At this point, the author was truly getting frustrated (as was my client, the Aircraft Owner) [Full disclosure, the author owned and operated a 1976 PA-32R-300 Lance for 10 great years and is a lover of the type.] So, the author decided to reach out to the general counsel for AOPA, Justine Harrison, whom the author had known for many years. Ms. Harrison found the FAA’s position on this matter confusing and yet another example of the FAA’s legal enforcement team failing to execute prosecutorial discretion. AOPA was also working at the time with the General Aviation Manufacturers’ Association (GAMA), which was concerned that its member manufacturers should be able to put the relevant materials for operating an aircraft safely and legally into the documents that the pilot is required to possess and refer to, as opposed to obscure documentation normally seen only be the manufacturer’s engineers and the FAA engineers.
Ms. Harrison contacted the General Counsel for GAMA at the time, Lauren Haertlein, to coordinate, out of concern that the FAA’s stance would create problems for the AOPA member as well as the owners and pilots of thousands of Cherokee Six aircraft as well as Lance, Saratoga, even Seneca and other PA-32 derivative aircraft. The author set up a Zoom conference call with all of the FAA folks who had an interest in this matter, including the enforcement attorney, the Aviation Safety Inspector (ASI), and the engineers from the Aircraft Certification Office; and the Owner, his mechanic, the author, the General Counsel for AOPA and the General Counsel for GAMA. We spoke for over an hour. Toward the end of the time, the ASI, who had been rather silent so far, burst out saying that we were all missing the point! This matter, he said, was about illegal charter! (It is the author’s understanding that this same ASI had stated to the Owner’s mechanic previously that, “if we can’t get you one way, we will get you another way.”) After the call ended, we heard nothing for months.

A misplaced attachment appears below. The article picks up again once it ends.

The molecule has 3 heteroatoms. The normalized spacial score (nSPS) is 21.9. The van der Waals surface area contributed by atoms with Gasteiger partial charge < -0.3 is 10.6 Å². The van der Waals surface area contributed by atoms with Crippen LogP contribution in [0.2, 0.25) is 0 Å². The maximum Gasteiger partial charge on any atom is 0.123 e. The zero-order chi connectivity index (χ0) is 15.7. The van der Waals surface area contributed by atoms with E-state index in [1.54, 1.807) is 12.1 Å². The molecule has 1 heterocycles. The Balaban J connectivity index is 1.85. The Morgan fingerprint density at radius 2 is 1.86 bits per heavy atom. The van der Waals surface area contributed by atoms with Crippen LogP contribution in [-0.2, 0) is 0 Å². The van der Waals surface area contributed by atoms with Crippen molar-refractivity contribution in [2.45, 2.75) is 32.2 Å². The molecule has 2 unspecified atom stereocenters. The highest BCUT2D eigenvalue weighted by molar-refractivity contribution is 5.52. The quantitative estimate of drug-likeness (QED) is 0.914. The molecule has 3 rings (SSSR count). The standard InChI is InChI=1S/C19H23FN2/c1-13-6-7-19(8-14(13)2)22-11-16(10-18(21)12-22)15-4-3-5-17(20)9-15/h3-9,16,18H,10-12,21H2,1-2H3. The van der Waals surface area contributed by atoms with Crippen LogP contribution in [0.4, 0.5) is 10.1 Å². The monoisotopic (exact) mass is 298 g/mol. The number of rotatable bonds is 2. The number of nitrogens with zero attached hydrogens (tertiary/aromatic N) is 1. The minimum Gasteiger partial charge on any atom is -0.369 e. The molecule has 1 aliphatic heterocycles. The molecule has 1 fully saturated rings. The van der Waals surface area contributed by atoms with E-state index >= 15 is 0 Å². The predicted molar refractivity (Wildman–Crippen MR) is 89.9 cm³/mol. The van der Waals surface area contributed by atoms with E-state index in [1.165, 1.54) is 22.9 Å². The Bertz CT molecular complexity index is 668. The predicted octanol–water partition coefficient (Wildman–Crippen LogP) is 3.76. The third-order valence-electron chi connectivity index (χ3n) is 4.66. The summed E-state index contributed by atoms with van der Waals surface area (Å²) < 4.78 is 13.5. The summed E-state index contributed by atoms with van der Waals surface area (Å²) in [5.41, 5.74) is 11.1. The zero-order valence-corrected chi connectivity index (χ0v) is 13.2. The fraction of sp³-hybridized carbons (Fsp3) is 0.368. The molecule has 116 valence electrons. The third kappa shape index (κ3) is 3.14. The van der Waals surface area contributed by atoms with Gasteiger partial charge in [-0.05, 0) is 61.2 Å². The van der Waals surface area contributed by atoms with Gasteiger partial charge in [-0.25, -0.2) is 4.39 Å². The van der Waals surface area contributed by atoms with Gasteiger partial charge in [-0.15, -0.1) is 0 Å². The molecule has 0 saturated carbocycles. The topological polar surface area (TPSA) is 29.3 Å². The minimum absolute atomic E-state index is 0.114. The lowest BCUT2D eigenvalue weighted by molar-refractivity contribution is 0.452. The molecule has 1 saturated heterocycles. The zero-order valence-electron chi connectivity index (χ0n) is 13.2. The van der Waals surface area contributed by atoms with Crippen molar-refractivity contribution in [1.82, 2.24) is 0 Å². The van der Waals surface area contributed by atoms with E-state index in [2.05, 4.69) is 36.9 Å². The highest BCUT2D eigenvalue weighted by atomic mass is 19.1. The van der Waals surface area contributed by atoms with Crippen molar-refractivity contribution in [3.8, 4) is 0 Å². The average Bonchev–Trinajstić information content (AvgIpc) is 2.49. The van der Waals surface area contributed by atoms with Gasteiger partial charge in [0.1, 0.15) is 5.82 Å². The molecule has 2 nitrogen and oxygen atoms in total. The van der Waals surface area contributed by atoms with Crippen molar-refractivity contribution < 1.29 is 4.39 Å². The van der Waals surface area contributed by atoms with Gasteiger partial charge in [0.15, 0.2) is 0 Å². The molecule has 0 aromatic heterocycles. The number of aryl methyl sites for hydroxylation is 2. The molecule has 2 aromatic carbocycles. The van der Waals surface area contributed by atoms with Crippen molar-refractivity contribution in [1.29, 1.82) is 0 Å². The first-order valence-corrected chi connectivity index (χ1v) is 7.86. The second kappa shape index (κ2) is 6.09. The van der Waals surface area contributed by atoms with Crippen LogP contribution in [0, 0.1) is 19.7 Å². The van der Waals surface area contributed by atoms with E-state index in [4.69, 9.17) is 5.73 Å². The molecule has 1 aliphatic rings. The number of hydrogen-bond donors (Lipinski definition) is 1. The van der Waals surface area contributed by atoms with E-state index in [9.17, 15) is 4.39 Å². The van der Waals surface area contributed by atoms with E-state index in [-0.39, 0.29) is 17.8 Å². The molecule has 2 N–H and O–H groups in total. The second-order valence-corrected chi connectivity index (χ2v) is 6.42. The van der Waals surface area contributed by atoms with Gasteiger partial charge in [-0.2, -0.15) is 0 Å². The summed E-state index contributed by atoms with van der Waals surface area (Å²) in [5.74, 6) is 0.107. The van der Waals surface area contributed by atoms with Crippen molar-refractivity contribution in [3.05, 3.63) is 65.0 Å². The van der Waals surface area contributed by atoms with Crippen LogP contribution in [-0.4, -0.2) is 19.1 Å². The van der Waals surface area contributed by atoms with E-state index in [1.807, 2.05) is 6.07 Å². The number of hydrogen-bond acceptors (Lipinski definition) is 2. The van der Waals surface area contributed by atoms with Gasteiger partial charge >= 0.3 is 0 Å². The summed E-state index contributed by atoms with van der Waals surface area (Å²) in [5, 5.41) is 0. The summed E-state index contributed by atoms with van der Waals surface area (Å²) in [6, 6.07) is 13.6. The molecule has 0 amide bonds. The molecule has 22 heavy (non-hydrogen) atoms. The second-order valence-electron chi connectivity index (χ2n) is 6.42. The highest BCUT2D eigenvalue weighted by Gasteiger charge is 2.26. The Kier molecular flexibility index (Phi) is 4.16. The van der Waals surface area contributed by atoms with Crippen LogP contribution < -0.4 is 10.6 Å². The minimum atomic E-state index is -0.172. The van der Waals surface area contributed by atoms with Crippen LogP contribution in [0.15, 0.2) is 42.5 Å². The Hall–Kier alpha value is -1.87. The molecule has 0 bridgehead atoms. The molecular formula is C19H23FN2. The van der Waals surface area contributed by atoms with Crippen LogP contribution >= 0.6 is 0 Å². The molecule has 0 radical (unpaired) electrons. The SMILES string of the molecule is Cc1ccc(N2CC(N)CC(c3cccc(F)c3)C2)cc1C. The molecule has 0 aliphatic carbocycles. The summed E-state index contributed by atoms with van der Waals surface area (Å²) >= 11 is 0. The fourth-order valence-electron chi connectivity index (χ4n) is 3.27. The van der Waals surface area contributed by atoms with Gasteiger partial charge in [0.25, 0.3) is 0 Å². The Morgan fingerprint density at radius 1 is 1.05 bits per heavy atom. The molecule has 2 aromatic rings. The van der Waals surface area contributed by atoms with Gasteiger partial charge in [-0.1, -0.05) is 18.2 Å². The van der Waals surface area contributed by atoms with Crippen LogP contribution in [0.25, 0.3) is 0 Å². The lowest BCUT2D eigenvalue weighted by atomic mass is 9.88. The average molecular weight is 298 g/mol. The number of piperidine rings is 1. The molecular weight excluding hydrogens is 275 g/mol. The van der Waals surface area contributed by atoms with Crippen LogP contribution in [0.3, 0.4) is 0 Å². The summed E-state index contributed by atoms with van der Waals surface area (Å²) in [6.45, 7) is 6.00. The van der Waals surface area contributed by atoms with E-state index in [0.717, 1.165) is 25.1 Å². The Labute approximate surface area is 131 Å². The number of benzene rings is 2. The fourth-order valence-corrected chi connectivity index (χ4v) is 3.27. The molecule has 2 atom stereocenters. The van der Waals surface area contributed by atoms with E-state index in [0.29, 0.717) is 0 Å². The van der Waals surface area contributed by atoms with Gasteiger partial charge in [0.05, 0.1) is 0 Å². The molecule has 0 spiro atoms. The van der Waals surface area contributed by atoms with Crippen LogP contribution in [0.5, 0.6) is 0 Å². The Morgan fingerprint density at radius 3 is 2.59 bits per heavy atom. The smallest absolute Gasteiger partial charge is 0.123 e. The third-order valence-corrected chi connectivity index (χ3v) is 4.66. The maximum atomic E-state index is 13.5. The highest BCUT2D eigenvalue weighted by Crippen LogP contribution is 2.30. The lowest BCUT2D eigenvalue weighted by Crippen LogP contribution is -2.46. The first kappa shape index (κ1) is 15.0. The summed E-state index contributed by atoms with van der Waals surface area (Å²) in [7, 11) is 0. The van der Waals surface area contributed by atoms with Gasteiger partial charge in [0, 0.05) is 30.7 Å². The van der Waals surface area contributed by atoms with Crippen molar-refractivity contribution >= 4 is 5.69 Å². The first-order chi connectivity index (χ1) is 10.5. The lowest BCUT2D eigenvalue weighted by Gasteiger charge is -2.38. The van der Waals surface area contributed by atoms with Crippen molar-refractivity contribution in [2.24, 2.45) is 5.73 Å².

Finally, toward the end of a year, the FAA sent a simple letter that said they were not going to enforce the Civil Penalty. The letter also said, rather ominously, that the local FSDO would contact the owner regarding the issues. To date, months later, the FSDO has not contacted the Owner.
The moral of the story is that, without the AOPA Pilot Protection Services plan, the poor Owner would have had to foot the bill for this entire matter, and may not have had the connections necessary to bring in the “big guns” - AOPA and GAMA - to fight for him and for all Cherokee Six (and related type) owners.
While illegal charter IS a serious problem and must be dealt with, what the FAA was doing in this instance was refusing to see that they could not take an investigation which failed to find any evidence of illegal charter and make it into something else in order to attempt to punish the owner and put his “head on a spike” to discourage others from such operations.
Charlie Morgenstein is a Board Certified Aviation Attorney, an instrument-rated private pilot with over 1000 hours, and the former owner of a Piper Cherokee Lance. He has been a panel attorney for AOPA since 2004. Charlie devotes his law practice exclusively to helping pilots and members of the aviation community. MMO Legal Services, LLC. is based in Boca Raton, Florida.